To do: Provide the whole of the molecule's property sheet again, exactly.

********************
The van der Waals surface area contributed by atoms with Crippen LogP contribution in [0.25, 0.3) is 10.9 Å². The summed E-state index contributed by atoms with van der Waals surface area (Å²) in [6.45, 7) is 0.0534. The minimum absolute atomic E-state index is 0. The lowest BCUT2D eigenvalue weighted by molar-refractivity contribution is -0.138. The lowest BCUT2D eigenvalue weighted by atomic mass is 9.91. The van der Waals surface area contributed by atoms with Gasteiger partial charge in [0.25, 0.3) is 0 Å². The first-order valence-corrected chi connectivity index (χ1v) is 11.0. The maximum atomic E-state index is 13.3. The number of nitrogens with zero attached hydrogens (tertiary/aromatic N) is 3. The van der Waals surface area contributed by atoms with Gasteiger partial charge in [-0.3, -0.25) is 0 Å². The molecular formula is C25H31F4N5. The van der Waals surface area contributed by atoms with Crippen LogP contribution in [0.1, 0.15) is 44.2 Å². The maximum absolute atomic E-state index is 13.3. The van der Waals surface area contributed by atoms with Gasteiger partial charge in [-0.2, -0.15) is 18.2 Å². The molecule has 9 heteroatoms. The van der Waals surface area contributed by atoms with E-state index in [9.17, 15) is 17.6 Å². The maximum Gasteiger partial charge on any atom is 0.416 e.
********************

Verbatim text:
The van der Waals surface area contributed by atoms with Crippen LogP contribution in [0.25, 0.3) is 10.9 Å². The summed E-state index contributed by atoms with van der Waals surface area (Å²) in [6.45, 7) is 0.0534. The minimum absolute atomic E-state index is 0. The lowest BCUT2D eigenvalue weighted by molar-refractivity contribution is -0.138. The lowest BCUT2D eigenvalue weighted by atomic mass is 9.91. The van der Waals surface area contributed by atoms with Gasteiger partial charge in [0.25, 0.3) is 0 Å². The first-order valence-corrected chi connectivity index (χ1v) is 11.0. The maximum atomic E-state index is 13.3. The number of nitrogens with zero attached hydrogens (tertiary/aromatic N) is 3. The van der Waals surface area contributed by atoms with Gasteiger partial charge in [-0.3, -0.25) is 0 Å². The molecular formula is C25H31F4N5. The van der Waals surface area contributed by atoms with Crippen LogP contribution in [0.1, 0.15) is 44.2 Å². The maximum absolute atomic E-state index is 13.3. The van der Waals surface area contributed by atoms with Gasteiger partial charge in [-0.2, -0.15) is 18.2 Å². The molecule has 9 heteroatoms. The van der Waals surface area contributed by atoms with E-state index in [9.17, 15) is 17.6 Å². The maximum Gasteiger partial charge on any atom is 0.416 e.